2018/01/25 Tunis, Tunisia
In Tunisia, wastewater irrigation presents farmers with an excellent case for alternative water provisioning in times of limited freshwater resources. Experts are also starting to discuss whether wastewater may be an untapped resource for the replenishment of coastal aquifers which are currently facing heavy salt intrusion.
The potential of the safe use of wastewater in agriculture (SUWA) has been heavily discussed – but upon large-scale application, environmental, sanitary, and food production issues have emerged worldwide. In Tunisia this is no exception.
Addressing this concern, UNU-FLORES has established working relationships in numerous SUWA hotspots globally. Building on previous collaborations with the National Research Institute of Rural Engineering, Water and Forests (INRGREF) in Tunis, UNU-FLORES is now looking to take on new challenges in the Middle East and North Africa region.
The workshop co-organised by UNU-FLORES and INRGREF in Tunis (12–13 December 2017) is the first tangible result of two active years of collaboration that began in Lima. Spanning two days, the workshop combined presentations from experts and practitioners with field visits. The scope of the workshop was to capitalise on local stakeholders’ knowledge and establish a participatory process for the implementation of a nexus-oriented use of wastewater in agriculture.
On the first day, participants heard from Prof. Hiroshan Hettiarachchi, Head of the Waste Management Unit at UNU-FLORES, about the Nexus Approach and the value of looking at the Safe Use of Wastewater in Agriculture (SUWA) to better understand this approach. His talk was followed by a presentation from Manfred Matz (GIZ, Tunisia) on using this approach to find a solution to the conflict of interests over water resources from the water, energy, and agriculture sectors.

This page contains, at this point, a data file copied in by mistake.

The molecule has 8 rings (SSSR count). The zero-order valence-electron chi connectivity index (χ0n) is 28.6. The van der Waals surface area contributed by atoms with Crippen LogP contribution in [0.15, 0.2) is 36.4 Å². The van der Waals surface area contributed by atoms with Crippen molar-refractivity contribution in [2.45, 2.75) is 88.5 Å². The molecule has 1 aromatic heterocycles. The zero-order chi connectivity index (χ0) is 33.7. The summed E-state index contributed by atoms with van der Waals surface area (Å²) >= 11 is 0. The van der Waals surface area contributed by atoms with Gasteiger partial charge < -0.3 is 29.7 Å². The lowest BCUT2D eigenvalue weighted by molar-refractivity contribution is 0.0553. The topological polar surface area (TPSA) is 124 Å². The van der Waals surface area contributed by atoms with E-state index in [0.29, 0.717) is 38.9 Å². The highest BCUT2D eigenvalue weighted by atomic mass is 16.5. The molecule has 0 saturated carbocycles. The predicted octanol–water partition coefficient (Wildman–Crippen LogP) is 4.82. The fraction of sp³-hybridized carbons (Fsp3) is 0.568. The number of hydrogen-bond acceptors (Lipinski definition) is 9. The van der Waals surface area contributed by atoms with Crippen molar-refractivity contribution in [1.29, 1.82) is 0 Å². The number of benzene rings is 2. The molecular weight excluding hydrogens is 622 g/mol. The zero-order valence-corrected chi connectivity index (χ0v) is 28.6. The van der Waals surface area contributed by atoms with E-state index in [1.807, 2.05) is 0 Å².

Upon providing the setting for reflecting on what sustainable policy and capacity development implementation would require, participants were then given the chance to build their thoughts on the actual situation of both wastewater use (presentation by Dr Olfa Mahjoub, INRGREF) and aquifers (presentation by Samir Gabsi, CRDA Nabeul) in Tunisia. Mr Gabsi introduced the managed aquifer recharge pilot plant in the Korba region meant to use treated wastewater to recharge the near coastal aquifers.
In the second session, Tiba Haggui (DGRE) gave valuable insights on the negative impacts that the practice of aquifer recharge could have on agriculture and the environment if no proper treatment of wastewater effluent is carried out. The DGRE has especially stressed on poor wastewater quality monitoring priori wastewater injection into groundwater.
The picture provided by the stakeholders and the first round of discussions among participants clearly demonstrated that a number of sociopolitical challenges needed to be addressed before a safe practice of wastewater use would be ensured in Tunisia. Addressing this gap, Dr Serena Caucci (UNU-FLORES) talked about the importance of participatory approaches in quantifying health/environmental aspects of wastewater use before integrated policies may be implemented.
In this important step, the assessment of microcontaminants in the wastewater-water-soil interface as introduced by Christian Jensen (TU Denmark) exemplified the benefit for policymakers when the health risk-related thresholds for crop consumers are defined. Mr Jensen illustrated how models, if empirically implemented, can result in reliable tools for scenario prediction in the context of wastewater use in agriculture.
On the second day, participants had the opportunity to witness first-hand the reality of wastewater management practices in Tunisia. They went on a day trip to the Wastewater Treatment Plant, the aquifer recharge site in Korba, and at the Farmers Association met with farmers who shared their positive experiences in wastewater application in agriculture at the local farms.
“This workshop highlighted that while we already have the technology and sufficient knowledge to capacitate a sustainable wastewater management and reuse in agriculture, what do we really need is the policy and stakeholder integration in the capacitation process, particularly with regard to regulation and monitoring programmes,” Hettiarachchi observed. “The involvement of stakeholders in the policy implementation process is a challenge that we have seen in many parts of the world.”
It was concluded that only with access to resources and information for Tunisian stakeholders are they able to assess their infrastructure reliability and consider implementation measures as well as better environmental monitoring strategy. Various partners and participants at the workshop expressed interest in contributing to these efforts, and plans were made to continue collaboration.